wiseheart: (Default)
Or rather some old ones. Quite a few ones, in fact, mostly travelling vids about places where I was (like Belgium) or where I'm planning to go (like Stockholm). But also some old movies I loved for some reason, although I still haven't succeeded to find a copy of "Ladyhawke"

In any case, I also purchased the old "Andromeda Strain" movie, based on the novel by Michael Chrichton, a book I useed to love. I also used to love the movie, decades ago, when I first saw it.

I was positively surprised that I found the movie every bit as good and exciting as at the firs time.
wiseheart: (Centaurus)
I've posted another short essay to the Otherworlds board, titled Gemoni Society and Religious Beliefs. In a slightly different version, it can also be read in the 13th chapter of "The Lost Warrior", but since I decided to put up all the background stuff I've created to the original Galactica, I thought this excerpt would work well in that.

I must admit, that the Gemoni twins as shown in the Galactica pilot spawned all this dualistic religion stuff - and taking it to the extreme - the whole Gemini society. But I had fun doing that (religious dualism and it affect on Christianity was an interesting topic when I studied Catholic theology), so I thought I'd share it.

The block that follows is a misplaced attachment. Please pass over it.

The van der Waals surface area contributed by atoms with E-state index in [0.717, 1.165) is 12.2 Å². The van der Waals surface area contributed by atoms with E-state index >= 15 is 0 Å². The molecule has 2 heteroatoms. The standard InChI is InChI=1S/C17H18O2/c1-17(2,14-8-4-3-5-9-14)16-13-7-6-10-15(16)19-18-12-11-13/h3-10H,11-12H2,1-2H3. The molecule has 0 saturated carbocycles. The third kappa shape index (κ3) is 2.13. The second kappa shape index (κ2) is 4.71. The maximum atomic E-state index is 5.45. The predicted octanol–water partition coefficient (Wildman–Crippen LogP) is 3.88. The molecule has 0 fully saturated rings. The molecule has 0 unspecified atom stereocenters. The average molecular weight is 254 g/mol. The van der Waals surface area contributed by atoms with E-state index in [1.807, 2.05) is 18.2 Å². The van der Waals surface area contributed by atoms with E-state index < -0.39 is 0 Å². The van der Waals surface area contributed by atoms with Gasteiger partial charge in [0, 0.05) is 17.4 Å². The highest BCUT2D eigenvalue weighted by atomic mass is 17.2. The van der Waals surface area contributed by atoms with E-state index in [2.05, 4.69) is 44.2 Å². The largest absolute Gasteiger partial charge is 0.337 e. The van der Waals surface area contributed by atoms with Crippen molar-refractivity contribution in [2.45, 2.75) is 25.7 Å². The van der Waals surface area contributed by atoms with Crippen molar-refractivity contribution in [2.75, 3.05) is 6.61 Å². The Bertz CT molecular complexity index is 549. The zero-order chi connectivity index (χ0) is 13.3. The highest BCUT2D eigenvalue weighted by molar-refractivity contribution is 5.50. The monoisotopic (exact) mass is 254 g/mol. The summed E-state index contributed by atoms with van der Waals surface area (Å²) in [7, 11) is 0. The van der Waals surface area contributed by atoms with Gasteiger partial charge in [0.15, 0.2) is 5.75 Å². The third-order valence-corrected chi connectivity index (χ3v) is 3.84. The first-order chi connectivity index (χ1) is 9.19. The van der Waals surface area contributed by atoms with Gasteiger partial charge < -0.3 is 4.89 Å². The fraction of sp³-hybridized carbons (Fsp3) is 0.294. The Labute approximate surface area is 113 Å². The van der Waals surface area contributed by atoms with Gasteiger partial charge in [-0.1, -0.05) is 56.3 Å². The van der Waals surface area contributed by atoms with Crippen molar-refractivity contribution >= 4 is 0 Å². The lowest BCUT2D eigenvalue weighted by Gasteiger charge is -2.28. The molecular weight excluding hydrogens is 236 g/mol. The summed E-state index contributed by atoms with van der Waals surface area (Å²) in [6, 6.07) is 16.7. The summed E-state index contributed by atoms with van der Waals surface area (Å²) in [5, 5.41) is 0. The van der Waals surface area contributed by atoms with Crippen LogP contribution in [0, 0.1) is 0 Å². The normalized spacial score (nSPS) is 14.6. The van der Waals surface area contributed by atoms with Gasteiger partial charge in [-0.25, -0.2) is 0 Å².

wiseheart: (Centaurus)
This is something that fans of the original Battlestar Galactica (the one and only for me) would probably enjoy. I've done a little essay, or, let's say, a trivia table for my "Lost Years" series, which is a never-ending series of crossovers between the original Star Trek and the original BSG.

The Distribution of Sector G-132 shows how the Colonial fugitives, after having met the Enterprise in the first story of the series, have settled in Sector G-132, on the very edge of known Federation space. It gives the planet names, the capital cities, state form, religion, Council representatives, ships assigned to the individual colonies and so on.

Trivia fans, have fun!

Telly woes

Jan. 22nd, 2008 12:33 am
wiseheart: (Centaurus)
Well, either I'm getting progressively stupid at my old age, or today's offer in sci-fi and/or fantasy television are utter tripe. Not that the two would be mutually exclusive, mind you. But I find that there's barely anything I could really enjoy.
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wiseheart: (Centaurus)
I've finished The Lost Warrior today - and boy, am I happy that it's done! The last two chapters still need to be typed up, but God, am I relieved

I love that story, I really do. Science-fiction is great fun to write, sometimes even more so than fantasy, because it allows a great deal of world-building. And with this story, I really let out my creative site to play... and I'm fairly happy with the results. Original BSG/original Trek x-over - what else could anyone wish for?